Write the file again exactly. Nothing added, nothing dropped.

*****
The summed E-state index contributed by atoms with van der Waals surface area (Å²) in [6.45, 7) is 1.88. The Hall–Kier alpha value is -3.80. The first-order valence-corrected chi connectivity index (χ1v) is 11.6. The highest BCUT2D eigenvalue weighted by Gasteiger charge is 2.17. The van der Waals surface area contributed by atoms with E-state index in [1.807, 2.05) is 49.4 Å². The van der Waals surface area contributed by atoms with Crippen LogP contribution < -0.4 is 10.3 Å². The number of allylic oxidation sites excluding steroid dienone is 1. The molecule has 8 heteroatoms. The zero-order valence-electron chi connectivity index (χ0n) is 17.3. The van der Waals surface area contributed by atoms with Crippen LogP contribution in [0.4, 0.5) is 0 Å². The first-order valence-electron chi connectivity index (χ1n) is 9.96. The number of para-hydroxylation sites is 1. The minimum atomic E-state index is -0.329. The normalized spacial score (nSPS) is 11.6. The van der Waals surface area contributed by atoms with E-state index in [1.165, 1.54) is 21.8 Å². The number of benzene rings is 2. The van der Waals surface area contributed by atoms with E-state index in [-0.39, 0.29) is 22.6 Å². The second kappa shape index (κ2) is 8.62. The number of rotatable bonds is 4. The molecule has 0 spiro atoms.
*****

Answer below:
The summed E-state index contributed by atoms with van der Waals surface area (Å²) in [6.45, 7) is 1.88. The Hall–Kier alpha value is -3.80. The first-order valence-corrected chi connectivity index (χ1v) is 11.6. The highest BCUT2D eigenvalue weighted by Gasteiger charge is 2.17. The van der Waals surface area contributed by atoms with E-state index in [1.807, 2.05) is 49.4 Å². The van der Waals surface area contributed by atoms with Crippen LogP contribution < -0.4 is 10.3 Å². The number of allylic oxidation sites excluding steroid dienone is 1. The molecule has 8 heteroatoms. The zero-order valence-electron chi connectivity index (χ0n) is 17.3. The van der Waals surface area contributed by atoms with Crippen LogP contribution in [0.4, 0.5) is 0 Å². The first-order valence-electron chi connectivity index (χ1n) is 9.96. The number of para-hydroxylation sites is 1. The minimum atomic E-state index is -0.329. The normalized spacial score (nSPS) is 11.6. The van der Waals surface area contributed by atoms with E-state index in [1.165, 1.54) is 21.8 Å². The number of benzene rings is 2. The van der Waals surface area contributed by atoms with E-state index in [-0.39, 0.29) is 22.6 Å². The second kappa shape index (κ2) is 8.62. The number of rotatable bonds is 4. The molecule has 0 spiro atoms.